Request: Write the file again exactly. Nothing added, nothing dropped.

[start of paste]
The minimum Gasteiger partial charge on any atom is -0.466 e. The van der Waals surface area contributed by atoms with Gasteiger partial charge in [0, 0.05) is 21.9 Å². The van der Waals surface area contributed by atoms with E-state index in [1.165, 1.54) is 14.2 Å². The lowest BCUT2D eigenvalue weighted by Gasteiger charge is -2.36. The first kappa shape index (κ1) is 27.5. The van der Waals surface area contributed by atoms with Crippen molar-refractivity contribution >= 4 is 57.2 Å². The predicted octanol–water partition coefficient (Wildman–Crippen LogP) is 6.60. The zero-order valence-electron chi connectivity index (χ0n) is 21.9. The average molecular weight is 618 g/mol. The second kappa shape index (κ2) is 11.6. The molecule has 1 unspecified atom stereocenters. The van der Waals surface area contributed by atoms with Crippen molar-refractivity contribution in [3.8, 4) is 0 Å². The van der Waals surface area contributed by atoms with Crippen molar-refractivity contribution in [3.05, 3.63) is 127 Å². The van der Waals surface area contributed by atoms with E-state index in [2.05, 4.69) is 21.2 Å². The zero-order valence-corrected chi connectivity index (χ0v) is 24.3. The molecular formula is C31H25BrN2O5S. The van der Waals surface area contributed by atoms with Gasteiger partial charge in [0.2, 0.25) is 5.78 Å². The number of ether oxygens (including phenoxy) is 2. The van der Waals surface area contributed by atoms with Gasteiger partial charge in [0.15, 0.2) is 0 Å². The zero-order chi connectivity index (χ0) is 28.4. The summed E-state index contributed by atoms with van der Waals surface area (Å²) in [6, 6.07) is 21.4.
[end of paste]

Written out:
The minimum Gasteiger partial charge on any atom is -0.466 e. The van der Waals surface area contributed by atoms with Gasteiger partial charge in [0, 0.05) is 21.9 Å². The van der Waals surface area contributed by atoms with E-state index in [1.165, 1.54) is 14.2 Å². The lowest BCUT2D eigenvalue weighted by Gasteiger charge is -2.36. The first kappa shape index (κ1) is 27.5. The van der Waals surface area contributed by atoms with Crippen molar-refractivity contribution >= 4 is 57.2 Å². The predicted octanol–water partition coefficient (Wildman–Crippen LogP) is 6.60. The zero-order valence-electron chi connectivity index (χ0n) is 21.9. The average molecular weight is 618 g/mol. The second kappa shape index (κ2) is 11.6. The molecule has 1 unspecified atom stereocenters. The van der Waals surface area contributed by atoms with Crippen molar-refractivity contribution in [3.8, 4) is 0 Å². The van der Waals surface area contributed by atoms with Crippen molar-refractivity contribution in [3.05, 3.63) is 127 Å². The van der Waals surface area contributed by atoms with E-state index in [2.05, 4.69) is 21.2 Å². The zero-order valence-corrected chi connectivity index (χ0v) is 24.3. The molecular formula is C31H25BrN2O5S. The van der Waals surface area contributed by atoms with Gasteiger partial charge in [0.2, 0.25) is 5.78 Å². The number of ether oxygens (including phenoxy) is 2. The van der Waals surface area contributed by atoms with Gasteiger partial charge in [0.15, 0.2) is 0 Å². The zero-order chi connectivity index (χ0) is 28.4. The summed E-state index contributed by atoms with van der Waals surface area (Å²) in [6, 6.07) is 21.4.